New article conditionally accepted in Strategy Science:
Formal and informal controls as complements or substitutes? The role of the task environment
Markus Kreutzer*, Laura B. Cardinal**, Jorge Walter***, & Christoph Lechner****
* European Business School, **University of South Carolina, ***The George Washington University, **** University of St. Gallen
The traditional view of control in organizations largely implies an “either-or” substitution logic, as opposed to the complementarity logic implied in the more recent view of control. This study examines whether formal and informal controls complement or substitute each other in their influence on performance outcomes, and whether such an interaction differs for more or less exploratory tasks. Our findings from an analysis of 184 strategic initiative teams in a cross-industry multi-country sample of firms support the complementary view. More specifically, we find support for our hypotheses that the combined use of formal and informal control has a positive impact on the performance of initiative teams, and that this complementary effect is more pronounced when the degree of exploration is lower. Accordingly, our study contributes to the organizational control literature both theoretically—by providing an explicit theoretical rationale for the complementary view—and empirically—by virtue of providing an empirical test of the interactive effects of formal and informal control.
Keywords: Control theory, informal organizational control, complementarity, strategic initiative teams, degree of exploration
Just attended the Strategic Management Society Meeting in Rome to plan the upcoming conference in Berlin as an Executive Discoveries Series Coordinator. Thanks to Niko Pelka from SMS for this great opportunity to be involved in putting together the program for an SMS Annual International Conference!
A new research project I’m involved in will be included in the Best Paper Proceedings of the Academy of Management Meeting, this time for the 2016 Meeting in Anaheim, CA:
Before they were ties: Predicting the value of brand-new connections
Daniel Z. Levin*, Jorge Walter**, & J. Keith Murnighan***
* Rutgers University, ** The George Washington University, *** Northwestern University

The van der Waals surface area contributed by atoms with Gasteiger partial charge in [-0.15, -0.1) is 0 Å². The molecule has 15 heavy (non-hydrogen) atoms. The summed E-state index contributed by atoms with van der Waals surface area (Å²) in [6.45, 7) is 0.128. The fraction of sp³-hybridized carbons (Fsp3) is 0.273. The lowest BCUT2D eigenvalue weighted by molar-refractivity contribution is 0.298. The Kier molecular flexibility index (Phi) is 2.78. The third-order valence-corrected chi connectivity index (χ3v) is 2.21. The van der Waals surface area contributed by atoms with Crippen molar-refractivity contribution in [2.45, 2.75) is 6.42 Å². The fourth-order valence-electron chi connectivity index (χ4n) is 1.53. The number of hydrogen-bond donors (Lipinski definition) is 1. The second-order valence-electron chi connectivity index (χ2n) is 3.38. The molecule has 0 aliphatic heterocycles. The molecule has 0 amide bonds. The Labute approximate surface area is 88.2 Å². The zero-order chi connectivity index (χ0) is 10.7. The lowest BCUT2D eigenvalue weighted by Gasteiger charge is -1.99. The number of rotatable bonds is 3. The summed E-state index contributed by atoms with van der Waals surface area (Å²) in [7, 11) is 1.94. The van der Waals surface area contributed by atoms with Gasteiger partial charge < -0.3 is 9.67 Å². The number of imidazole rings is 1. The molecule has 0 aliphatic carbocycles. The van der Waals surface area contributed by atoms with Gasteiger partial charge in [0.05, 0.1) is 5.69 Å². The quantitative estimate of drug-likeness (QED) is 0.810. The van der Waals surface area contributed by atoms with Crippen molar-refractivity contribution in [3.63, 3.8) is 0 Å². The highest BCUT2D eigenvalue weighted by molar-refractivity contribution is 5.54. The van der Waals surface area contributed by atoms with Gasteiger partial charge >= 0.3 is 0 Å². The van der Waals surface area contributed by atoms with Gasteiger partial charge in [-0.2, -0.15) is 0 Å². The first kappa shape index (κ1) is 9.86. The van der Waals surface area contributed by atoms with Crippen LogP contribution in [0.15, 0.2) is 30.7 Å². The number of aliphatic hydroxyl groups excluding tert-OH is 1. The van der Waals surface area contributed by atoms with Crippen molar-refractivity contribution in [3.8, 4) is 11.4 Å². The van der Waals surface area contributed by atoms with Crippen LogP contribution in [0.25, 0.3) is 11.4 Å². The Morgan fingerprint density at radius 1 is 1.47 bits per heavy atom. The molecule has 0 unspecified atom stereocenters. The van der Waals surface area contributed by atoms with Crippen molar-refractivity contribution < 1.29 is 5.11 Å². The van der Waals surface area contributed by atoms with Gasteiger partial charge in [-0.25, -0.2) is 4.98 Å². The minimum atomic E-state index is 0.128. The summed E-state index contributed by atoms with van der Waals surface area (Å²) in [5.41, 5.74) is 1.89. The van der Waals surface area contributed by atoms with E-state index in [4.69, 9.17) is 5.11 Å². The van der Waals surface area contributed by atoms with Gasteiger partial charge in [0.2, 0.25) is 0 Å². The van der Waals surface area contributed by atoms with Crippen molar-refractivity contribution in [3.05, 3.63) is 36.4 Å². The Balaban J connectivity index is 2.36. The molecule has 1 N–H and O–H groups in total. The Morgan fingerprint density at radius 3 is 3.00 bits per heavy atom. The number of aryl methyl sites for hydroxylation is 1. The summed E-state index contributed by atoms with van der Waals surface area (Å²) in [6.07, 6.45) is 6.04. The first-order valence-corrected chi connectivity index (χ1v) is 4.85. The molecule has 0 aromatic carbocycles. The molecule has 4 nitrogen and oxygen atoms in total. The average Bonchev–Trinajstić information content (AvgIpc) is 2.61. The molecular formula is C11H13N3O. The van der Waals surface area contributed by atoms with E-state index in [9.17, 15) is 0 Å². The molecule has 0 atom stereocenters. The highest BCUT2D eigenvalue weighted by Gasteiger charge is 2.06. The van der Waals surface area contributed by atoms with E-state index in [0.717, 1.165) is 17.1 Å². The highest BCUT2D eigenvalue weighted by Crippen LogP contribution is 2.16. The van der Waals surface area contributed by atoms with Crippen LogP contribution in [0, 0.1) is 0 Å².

The vast majority of research on the value of social or professional relationships has focused on ties that already exist. We ask if it is possible to predict in advance—before people ever meet—which brand-new ties will yield more value in the form of useful work-related knowledge. We examine this question using three perspectives: the resource (actor) perspective, the relational (tie) perspective, and the network (structure) perspective. To test our predictions, we asked 150 executives to reach out for work-related advice from someone they had never met, and to complete a survey of their thoughts and judgments of the other person both before and after making a connection. Controlling for the effects of homophily, we find support for all three perspectives after a connection has been made, i.e., once there is already an existing tie. However, before tie formation—our focus in this paper—we find evidence only for the network perspective, in the form of either bonding or bridging. Our results suggest that the lack of reliable information about strangers—especially their likely relational or resource qualities—makes it difficult to predict which ties will turn out to be more valuable, but that an existing network structure remains a reliable predictor of value, even for brand-new ties.
Keywords: Social networks, social capital, new ties, tie formation, knowledge transfer, advice seeking
I have just received notice from the GWSB Doctoral Student Association that I have been nominated for this year’s Peter B. Vaill Outstanding Doctoral Educator Award!
This represents my fourth nomination in the six years I’ve been here at GW (including winning this award in 2014). Thanks to our doctoral students for nominating me again!
Happy to share that our new article on reconnecting dormant ties has just appeared in MIT Sloan Management Review.
While our previous research has found that rekindling dormant professional relationships can offer tremendous career benefits to executives, our new study shows that some reconnections are more beneficial than others — and that executives often don’t select the best reconnection choices.
In particular, reconnecting with long-lost or dormant contacts can be very valuable — both professionally and personally. But choosing from among hundreds of former contacts can be challenging. We find that executives, when left to their own devices, don’t take full advantage of their opportunities to reconnect. And when they do reconnect, they tend to focus on comfort and not on re-connections that might offer the best advice.
To get the most out of reconnecting, however, you have to seek out former contacts who are likely to engage with you and to provide you with novelty. To achieve more novelty, this may mean going outside your usual comfort zone and reaching out to higher-status people or to people you didn’t know very well to begin with. But these are exactly the kinds of reconnections that can best point you in a new direction, tell you something you don’t already know, and help you make the most of dormant connections in your network.
Read the full article here.
Thrilled to share that I have recently been awarded a two-year Ave Tucker Fellowship at George Washington University’s School of Business.
Named after George Washington University’s Board of Trustee member Avram S. Tucker, this fellowship recognizes faculty members who “displayed good teaching performance, as well as recent scholarly productivity, prospects for continued publications in top outlets, and records of research leadership and mentoring of junior scholars.”
Thanks to the GWSB Executive Committee for bestowing this great honor on me!
This year’s Strategic Management Society’s Annual International Conference took place in Denver, CO, and Stefan Haefliger and I chaired a Professional Development Workshop titled “Innovation & network strategy junior faculty and paper development workshop.”
For more information, check the SMS Website.
This year’s Academy of Management Annual Meeting took place from August 7-11 in Vancouver, BC, where I presented our paper: